Apple iMAC phone dates are 32 bit values from 1/1/2001. The item: 219216022 converts to:Thu Dec 13 05:20:22 2007. When using the program to convert these iPhone dates make sure you add the -I option.

This link   leads to an excellent program which can be used to validate individual conversions (less the millisecond part).


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Operation

The program can take different types of input.

The simplest type of input is for the user to run the program without any command line arguments. In this mode, the program asks for an (unix decimal, 64 bit decimal or hex) input, and displays the date converted to the screen. This is a one to one operation, meaning that after each input, the program displays the date and ends.

An alternative to this first operation, if for the user to place the number to convert on the command line, and the program will convert it as if in the interactive mode. However, this output is NOT conducive to redirecting to output files.

The user can also place on the command line three additional items representing the MM DD YYYY that the user wished to have converted back to a UNIX (32 bit) or Windows 64 bit Big Endian format). The user must seperate the MM DD YYYY items by spaces. However, two input forms are acceptable: YYYY MM DD, or MM DD YYYY. Sorry, military types, the program does not accept: DD MM YYYY.


CSV FILE INPUT

The third and most useful method of operation is for the user to supply a csv delimeted file to the program.
The csv file MUST have as its FIRST field, the number to convert. This file can also be a single field with only the item to be converted.
The output is to a file with _conv appended to the filename.

The program takes the file, reads one line (record) at a time, captures the first field and translates it to the proper date. The first field can be the hex value or the decimal value of the item to be converted. If it is a hex value, and the item contains any of the a-f characters, it will properly interpret it. If the hex value only contains numbers, (which is unusual, but possible), a leading X or 0X must be supplied to the number to allow the program to know it is hex value and not a simple integer.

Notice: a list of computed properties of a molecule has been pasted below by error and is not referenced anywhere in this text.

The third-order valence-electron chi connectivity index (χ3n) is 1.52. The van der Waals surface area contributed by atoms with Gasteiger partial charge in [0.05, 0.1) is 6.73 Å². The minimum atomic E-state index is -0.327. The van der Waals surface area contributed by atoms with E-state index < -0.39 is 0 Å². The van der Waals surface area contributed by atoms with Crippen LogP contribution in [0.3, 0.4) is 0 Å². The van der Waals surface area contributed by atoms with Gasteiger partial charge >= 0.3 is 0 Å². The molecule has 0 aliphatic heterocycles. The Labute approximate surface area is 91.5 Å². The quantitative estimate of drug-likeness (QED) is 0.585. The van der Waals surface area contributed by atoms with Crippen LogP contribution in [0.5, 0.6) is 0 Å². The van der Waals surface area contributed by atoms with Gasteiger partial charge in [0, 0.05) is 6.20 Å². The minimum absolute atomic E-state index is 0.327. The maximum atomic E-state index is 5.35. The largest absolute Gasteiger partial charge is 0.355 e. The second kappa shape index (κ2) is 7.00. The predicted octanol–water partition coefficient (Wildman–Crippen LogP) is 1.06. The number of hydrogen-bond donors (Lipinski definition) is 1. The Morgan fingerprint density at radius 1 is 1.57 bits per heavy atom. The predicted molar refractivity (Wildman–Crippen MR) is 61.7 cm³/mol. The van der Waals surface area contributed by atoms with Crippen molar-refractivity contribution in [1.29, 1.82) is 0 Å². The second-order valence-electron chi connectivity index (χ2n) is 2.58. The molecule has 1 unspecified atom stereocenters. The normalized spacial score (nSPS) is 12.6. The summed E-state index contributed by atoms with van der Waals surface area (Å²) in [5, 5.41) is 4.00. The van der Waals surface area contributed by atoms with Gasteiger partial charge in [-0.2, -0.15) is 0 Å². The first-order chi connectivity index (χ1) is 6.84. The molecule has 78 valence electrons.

Assume the input records are:
 
000003e4a36bc901,"this is a 64 bit (hex) little endian date, with successive csv fields." 
1230768000,"this is a 32 bit UNIX style date, successive csv fields."
0X1234567890000000,"this is a 64 bit hex, with the required 0X trigger for hex values"
0X12345678:90000000,"this is a 64 bit hex, with the required 0X trigger for hex values"
"0X3C207145","HEX UNIX DATE OF: 1008759109","Notice it is also quoted. which is acceptable"

The program reads the input, one line at a time, converts the first field, and prints to an output file. As part of the output file, the entire input record is first printed, then the converted information is placed with csv formatting. Meaning all the added fields are comma delimeted and quoted.

319823837,"iPhone MAC date","Sat Feb 19 15:57:17 2011",2011-02-19,15:57:17,UTC
129071674100000000,"WINDOWS64 time JAN 5,2010","WINDOWS 64bit","Tue, 5 January 2010 12:16:50 ","Offset:-5","2010-01-05","12:16:50 UTC"
0x01C98C883E85B240,"Wed, 11 February 2009 15:35:14","WINDOWS 64bit","Wed, 11 February 2009 20:35:14 ","Offset:-5","2009-02-11","20:35:14 UTC"
1008759109,"UNIX 32 BIT DATE","UNIX 32bit","Wed Dec 19 10:51:49 2001","Offset:-5","2001-12-19","10:51:49 UTC"
3C207145,"HEX_DATE OF: 1008759109","UNIX 32bit","Wed Dec 19 10:51:49 2001","Offset:-5","2001-12-19","10:51:49 UTC"
0X3C207145,"HEX_DATE OF: 1008759109","UNIX 32bit","Wed Dec 19 10:51:49 2001","Offset:-5","2001-12-19","10:51:49 UTC"
1CA8DC3EEEB0800,"WINDOWS64 time 1-5-2010, notice this and below are same"
129071674100000000,"WINDOWS64 time Tue, 5 January 2010 05:00:00:000"

In addition to some obvious housekeeping items (string of the date/time spelled out), we also add the string "WINDOWS 64bit", or "UNIX 32bit" and the current computer UTC offset, to advise what type of conversion was done on the string.

The output file name is automatically generated using the input name, and an "_conv" is added to the name. So an input name of input.csv generates an output name: input_conv.csv


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Options

The program has been tested with a number of usual date/times, and can figure out the format for itself, so the options are basically unnecessary. Because it uses artificial intelligence (often called my own) to determine if the input is 32bit, 64bit BIG, 64bit Little endian, it may not always correctly interpret the data, and the output conversion may seem unusual. If this is the case, and you know for a fact that the input is either BIG or LITTLE endian, you can force it to treat the input accordingly using the options below.